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Book Jacket

256 pages
Nov 2006
Basic Books

Who Really Cares? America's Charity Divide-- Who Gives, Who Doesn't, and Why It Matters

by Albert C. Brooks

Review  |   Author Bio  |  Read an Excerpt


Though the book jacket of Who Really Cares? America's Charity Divide--Who Gives, Who Doesn't, and Why It Matters claims that it “shatters stereotypes about charity in America,” author Arthur C. Brooks spends 250 pages failing to do just that. Brooks sprinkles his book with interesting facts from other sources to support the point that it is just a myth that “the political Left is more compassionate than the Right.”

Brooks measures compassion by studying religious observance, income, amount of money given, amount of volunteer time given, personal circumstances, and overall attitudes toward the unfortunate. From these measurements, Brooks, (a professor of public administration at Syracuse University) comes to the conclusion that contrary to popular belief and long-standing reputation, liberals are actually less giving than conservatives.

Who Really Cares is more focused on cleaning up the reputation of political conservatives, and bringing to light what they do, rather than what they don't. It fails to present a forthright examination of the facts. Brooks explains the idea that there are two Americas: one charitable, one not. His stated personal goal for examining these two Americas is to figure out who isn't giving, and how to change that—a worthy one, to be sure. Brooks makes such points as, “Most Americans are charitable, just as they are religious, so the anticharity, secularist tilt of the American left can only be to the benefit of the American right wing, politically,” to assure his readers that “compassionate conservatives” are the ones doing the giving, and liberals are getting the credit for it.

Ultimately, the gems readers of Who Really Cares will enjoy the most will be the tidbits of information Brooks has imported from various sources and attempted to use to support his thesis. Brooks states too many times that he is surprised by phenomena presented repeatedly by mainstream media, such as people with less money who are more unfortunate tend to give a higher percentage of their incomes than people with more money who are more fortunate tend to give. The author's surprise at this widely-examined point, which certainly isn't original to his research and thereby his book, really shows that he isn't as familiar as he should be with the topic of party-line giving. Also, Brooks' tendency to write in circles and not follow a logical pattern of organization only serves to make reading his book more frustrating. I would only recommend Who Really Cares to those who want to skip the author's points entirely, and just enjoy an interesting collection of Brooks' referenced factoids on the subject. – Meg Tepfer, Christian Book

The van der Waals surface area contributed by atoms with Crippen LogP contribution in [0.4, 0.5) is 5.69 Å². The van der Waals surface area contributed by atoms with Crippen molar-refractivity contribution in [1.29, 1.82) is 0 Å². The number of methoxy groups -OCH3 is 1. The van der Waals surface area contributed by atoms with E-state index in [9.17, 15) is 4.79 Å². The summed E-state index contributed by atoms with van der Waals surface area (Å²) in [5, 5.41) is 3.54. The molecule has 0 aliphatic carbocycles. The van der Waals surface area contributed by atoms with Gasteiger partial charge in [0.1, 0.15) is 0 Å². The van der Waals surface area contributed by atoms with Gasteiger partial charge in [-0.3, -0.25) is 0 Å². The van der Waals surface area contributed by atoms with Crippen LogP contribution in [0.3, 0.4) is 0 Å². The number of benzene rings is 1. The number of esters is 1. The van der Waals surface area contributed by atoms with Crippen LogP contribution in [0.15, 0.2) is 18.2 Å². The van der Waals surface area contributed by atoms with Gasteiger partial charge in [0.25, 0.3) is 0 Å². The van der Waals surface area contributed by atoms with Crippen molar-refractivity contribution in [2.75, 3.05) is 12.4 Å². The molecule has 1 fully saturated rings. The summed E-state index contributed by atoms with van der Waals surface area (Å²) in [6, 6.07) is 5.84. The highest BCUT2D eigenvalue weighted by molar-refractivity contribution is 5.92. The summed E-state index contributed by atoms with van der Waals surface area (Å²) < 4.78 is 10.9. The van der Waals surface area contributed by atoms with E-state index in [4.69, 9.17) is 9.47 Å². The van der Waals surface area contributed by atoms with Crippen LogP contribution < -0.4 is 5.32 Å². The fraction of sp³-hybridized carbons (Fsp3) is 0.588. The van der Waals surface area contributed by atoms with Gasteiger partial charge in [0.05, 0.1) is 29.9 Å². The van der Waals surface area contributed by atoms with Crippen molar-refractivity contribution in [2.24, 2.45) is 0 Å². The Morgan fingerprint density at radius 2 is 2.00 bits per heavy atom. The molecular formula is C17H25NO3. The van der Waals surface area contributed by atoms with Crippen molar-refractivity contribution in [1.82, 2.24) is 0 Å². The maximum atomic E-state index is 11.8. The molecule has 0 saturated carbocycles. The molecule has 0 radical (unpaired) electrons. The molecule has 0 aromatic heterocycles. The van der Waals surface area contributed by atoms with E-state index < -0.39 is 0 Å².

Book Jacket:

We all know we should give to charity, but who really does? Approximately three-quarters of Americans give their time and money to various charities, churches, and causes; the other quarter of the population does not. Why has America split into two nations: givers and non-givers? Arthur Brooks, a top scholar of economics and public policy, has spent years researching this trend, and even he was surprised by what he found.

In Who Really Cares, he demonstrates conclusively that conservatives really are compassionate-far more compassionate than their liberal foes. Strong families, church attendance, earned income (as opposed to state-subsidized income), and the belief that individuals, not government, offer the best solution to social ills-all of these factors determine how likely one is to give.

Charity matters--not just to the givers and to the recipients, but to the nation as a whole. It is crucial to our prosperity, happiness, health, and our ability to govern ourselves as a free people. In Who Really Cares, Brooks outlines strategies for expanding the ranks of givers, for the good of all Americans.